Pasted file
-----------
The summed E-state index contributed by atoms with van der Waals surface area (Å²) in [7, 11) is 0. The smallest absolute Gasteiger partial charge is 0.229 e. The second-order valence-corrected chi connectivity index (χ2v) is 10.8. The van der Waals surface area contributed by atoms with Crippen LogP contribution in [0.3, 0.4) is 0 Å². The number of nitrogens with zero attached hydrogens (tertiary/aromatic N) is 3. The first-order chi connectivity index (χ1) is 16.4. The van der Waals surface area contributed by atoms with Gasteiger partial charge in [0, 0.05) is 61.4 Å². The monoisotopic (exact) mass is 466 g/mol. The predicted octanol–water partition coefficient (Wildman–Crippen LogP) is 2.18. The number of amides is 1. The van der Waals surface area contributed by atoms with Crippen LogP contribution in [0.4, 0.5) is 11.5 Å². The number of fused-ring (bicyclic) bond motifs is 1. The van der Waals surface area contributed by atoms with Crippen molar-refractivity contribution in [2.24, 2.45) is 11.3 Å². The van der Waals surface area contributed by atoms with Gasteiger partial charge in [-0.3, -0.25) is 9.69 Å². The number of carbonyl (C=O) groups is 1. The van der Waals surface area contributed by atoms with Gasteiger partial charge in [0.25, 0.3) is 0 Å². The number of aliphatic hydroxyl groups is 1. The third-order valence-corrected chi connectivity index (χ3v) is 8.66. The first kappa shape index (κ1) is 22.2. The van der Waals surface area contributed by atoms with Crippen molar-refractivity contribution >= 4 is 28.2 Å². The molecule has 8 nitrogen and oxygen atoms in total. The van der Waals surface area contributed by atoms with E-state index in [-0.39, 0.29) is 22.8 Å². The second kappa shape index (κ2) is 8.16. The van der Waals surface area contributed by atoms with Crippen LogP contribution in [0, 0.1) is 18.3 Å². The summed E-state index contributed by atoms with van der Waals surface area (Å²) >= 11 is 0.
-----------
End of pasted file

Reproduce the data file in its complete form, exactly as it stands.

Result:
The summed E-state index contributed by atoms with van der Waals surface area (Å²) in [7, 11) is 0. The smallest absolute Gasteiger partial charge is 0.229 e. The second-order valence-corrected chi connectivity index (χ2v) is 10.8. The van der Waals surface area contributed by atoms with Crippen LogP contribution in [0.3, 0.4) is 0 Å². The number of nitrogens with zero attached hydrogens (tertiary/aromatic N) is 3. The first-order chi connectivity index (χ1) is 16.4. The van der Waals surface area contributed by atoms with Gasteiger partial charge in [0, 0.05) is 61.4 Å². The monoisotopic (exact) mass is 466 g/mol. The predicted octanol–water partition coefficient (Wildman–Crippen LogP) is 2.18. The number of amides is 1. The van der Waals surface area contributed by atoms with Crippen LogP contribution in [0.4, 0.5) is 11.5 Å². The number of fused-ring (bicyclic) bond motifs is 1. The van der Waals surface area contributed by atoms with Crippen molar-refractivity contribution in [2.24, 2.45) is 11.3 Å². The van der Waals surface area contributed by atoms with Gasteiger partial charge in [-0.3, -0.25) is 9.69 Å². The number of carbonyl (C=O) groups is 1. The van der Waals surface area contributed by atoms with Gasteiger partial charge in [0.25, 0.3) is 0 Å². The number of aliphatic hydroxyl groups is 1. The third-order valence-corrected chi connectivity index (χ3v) is 8.66. The first kappa shape index (κ1) is 22.2. The van der Waals surface area contributed by atoms with Crippen molar-refractivity contribution >= 4 is 28.2 Å². The molecule has 8 nitrogen and oxygen atoms in total. The van der Waals surface area contributed by atoms with E-state index in [-0.39, 0.29) is 22.8 Å². The second kappa shape index (κ2) is 8.16. The van der Waals surface area contributed by atoms with Crippen LogP contribution in [0, 0.1) is 18.3 Å². The summed E-state index contributed by atoms with van der Waals surface area (Å²) >= 11 is 0.